Doctoral Project Defense: Evelyn Addo-Wallace
Candidate: Evelyn Addo-Wallace
Major: Doctor of Nursing Practice
Advisor: Carol Taylor, Ph.D.
Title: Impact of Education for Evidence-Based Screening Mammography in Black Women Aged 40-49
Breast cancer is the most commonly diagnosed carcinoma in the United States (U.S.), accounting for 30% of all cancers diagnosed in women. While the incidence of breast cancer in Black and White women is similar, 12.7% and 13.1%, respectively, Black women have a 41% higher mortality rate. The disparity is because Black women are diagnosed at younger ages, later stages, with more aggressive cancer types, and have 10% lower 5-year survival for every stage of the disease. Federally qualified health centers follow breast cancer screening guidelines that do not recommend mammography before age 50, which may put Black women at a disadvantage and lead to persistent disparities.
This quality improvement (Q.I.) project aimed to evaluate the impact of an educational presentation on providers’ mammogram referrals for Black women seen at a federally qualified health center in the northeast U.S. The Q.I. project also aimed to assess the providers’ beliefs and attitudes before and after the education about their intention to change their referral practices using the Continuing Professional Development-Reaction Questionnaire (CPD-RQ).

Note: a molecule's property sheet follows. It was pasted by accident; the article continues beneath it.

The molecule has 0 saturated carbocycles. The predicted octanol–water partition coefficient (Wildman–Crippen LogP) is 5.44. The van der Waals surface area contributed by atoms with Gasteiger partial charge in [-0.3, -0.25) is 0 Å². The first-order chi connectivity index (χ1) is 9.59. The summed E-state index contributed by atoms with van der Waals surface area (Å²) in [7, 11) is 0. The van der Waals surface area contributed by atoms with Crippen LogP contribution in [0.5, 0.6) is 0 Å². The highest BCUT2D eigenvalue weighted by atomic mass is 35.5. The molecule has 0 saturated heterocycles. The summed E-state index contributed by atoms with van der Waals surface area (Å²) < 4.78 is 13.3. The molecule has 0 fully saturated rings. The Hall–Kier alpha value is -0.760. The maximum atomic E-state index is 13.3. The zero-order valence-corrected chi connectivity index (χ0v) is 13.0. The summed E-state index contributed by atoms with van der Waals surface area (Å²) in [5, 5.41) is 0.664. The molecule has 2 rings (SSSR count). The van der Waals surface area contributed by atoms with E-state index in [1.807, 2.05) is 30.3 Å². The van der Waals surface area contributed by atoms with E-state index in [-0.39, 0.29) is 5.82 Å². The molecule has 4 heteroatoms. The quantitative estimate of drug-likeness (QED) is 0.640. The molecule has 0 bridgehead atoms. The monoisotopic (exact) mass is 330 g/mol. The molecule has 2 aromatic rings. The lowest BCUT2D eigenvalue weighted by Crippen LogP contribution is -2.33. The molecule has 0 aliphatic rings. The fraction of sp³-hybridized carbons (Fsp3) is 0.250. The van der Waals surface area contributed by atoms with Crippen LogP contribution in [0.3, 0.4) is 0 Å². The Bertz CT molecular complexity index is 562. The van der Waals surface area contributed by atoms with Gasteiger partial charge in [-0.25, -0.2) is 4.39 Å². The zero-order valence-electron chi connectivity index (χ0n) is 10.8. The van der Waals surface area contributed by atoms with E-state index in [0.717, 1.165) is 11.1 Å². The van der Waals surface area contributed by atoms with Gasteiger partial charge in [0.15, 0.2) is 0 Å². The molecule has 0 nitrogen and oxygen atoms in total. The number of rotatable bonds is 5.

Data were collected over 24 weeks. During the 12-week pre-education period, 253 de-identified charts were reviewed, and there was a 12.3% missed opportunity rate to refer Black women between the ages of 40-49 for a mammogram. Two hundred twenty-nine charts were reviewed post-education, and the missed opportunity rate dropped significantly to 7.4% (z=1.79, p=0.037).
The participants included ten medical providers who completed an adapted CPD-RQ following a 60-minute educational presentation. Providers reported referring all low-risk women annually for mammograms 100% of the time, with the primary guideline being the American College of Obstetrics and Gynecology. The highest scoring constructs for referring Black women were “Intention,” “Moral norm,” “Beliefs about Capabilities,” and “Beliefs about Consequences,” all scoring 100% post-education.
The results suggested the educational module positively impacted referrals for screening mammograms for Black women aged 40-49. They did not appear to affect the providers’ attitudes and beliefs regarding disparities in breast cancer morbidity and mortality or their intent to change practice, as the data suggested they were already referring all women beginning at age 40.